By Terminating Its CEO, American Apparel Unexpectedly Unravels Lending Agreement
Firing a key executive can have repercussions beyond a severance dispute or a wrongful termination or discrimination claim by the executive. American Apparel’s recent termination of its CEO, Dov Charney, provides the latest example of the wide-ranging consequences that can arise when a C-level employee is let go. In American Apparel’s case, the consequences have included the threat of default on a $15 million loan and a resulting shareholder lawsuit.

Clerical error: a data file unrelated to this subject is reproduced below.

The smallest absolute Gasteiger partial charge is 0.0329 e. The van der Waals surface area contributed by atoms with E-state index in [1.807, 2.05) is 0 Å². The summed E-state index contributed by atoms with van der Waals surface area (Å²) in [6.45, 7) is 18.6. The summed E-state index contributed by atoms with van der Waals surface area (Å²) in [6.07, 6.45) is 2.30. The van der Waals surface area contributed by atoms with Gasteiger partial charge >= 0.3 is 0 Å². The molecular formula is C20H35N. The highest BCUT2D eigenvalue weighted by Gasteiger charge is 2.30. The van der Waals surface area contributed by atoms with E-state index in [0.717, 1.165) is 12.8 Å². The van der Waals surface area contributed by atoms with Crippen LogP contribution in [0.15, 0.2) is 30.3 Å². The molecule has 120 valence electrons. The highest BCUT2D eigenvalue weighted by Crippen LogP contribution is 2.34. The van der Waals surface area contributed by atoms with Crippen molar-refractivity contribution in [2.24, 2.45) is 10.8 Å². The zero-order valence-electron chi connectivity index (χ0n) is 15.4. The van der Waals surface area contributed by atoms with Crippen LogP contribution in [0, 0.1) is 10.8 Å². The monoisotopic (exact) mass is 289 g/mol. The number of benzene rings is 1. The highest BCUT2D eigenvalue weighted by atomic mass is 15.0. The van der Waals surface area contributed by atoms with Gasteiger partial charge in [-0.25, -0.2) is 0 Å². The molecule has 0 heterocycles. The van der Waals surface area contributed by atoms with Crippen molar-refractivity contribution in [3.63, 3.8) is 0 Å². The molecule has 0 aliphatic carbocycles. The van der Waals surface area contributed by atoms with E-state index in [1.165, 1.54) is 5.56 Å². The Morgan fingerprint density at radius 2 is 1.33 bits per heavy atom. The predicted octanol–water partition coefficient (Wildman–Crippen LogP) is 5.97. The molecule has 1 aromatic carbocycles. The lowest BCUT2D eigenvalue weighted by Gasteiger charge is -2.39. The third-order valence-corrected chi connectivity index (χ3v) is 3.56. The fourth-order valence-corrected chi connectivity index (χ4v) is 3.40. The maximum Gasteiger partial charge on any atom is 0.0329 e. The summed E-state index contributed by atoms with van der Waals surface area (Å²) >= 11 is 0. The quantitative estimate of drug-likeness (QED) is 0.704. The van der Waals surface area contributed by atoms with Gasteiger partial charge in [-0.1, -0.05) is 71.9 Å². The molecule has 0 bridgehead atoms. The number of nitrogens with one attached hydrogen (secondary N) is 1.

How did this happen? According to the New York Post, when Lion Capital LLC lent American Apparel the $15 million, the two entered into a lending agreement that said American Apparel would be in default if it fired Charney. After American Apparel’s board told Charney it was going to fire him in 30 days, Lion Capital accelerated its demand for payment on the loan, threatening the company with bankruptcy. American Apparel argued in an SEC filing that it wasn’t in default because Charney was still technically CEO. However, it continued to work behind the scenes to remedy the situation. Now, the company now appears to have struck a deal with a hedge fund to save it from Chapter 11.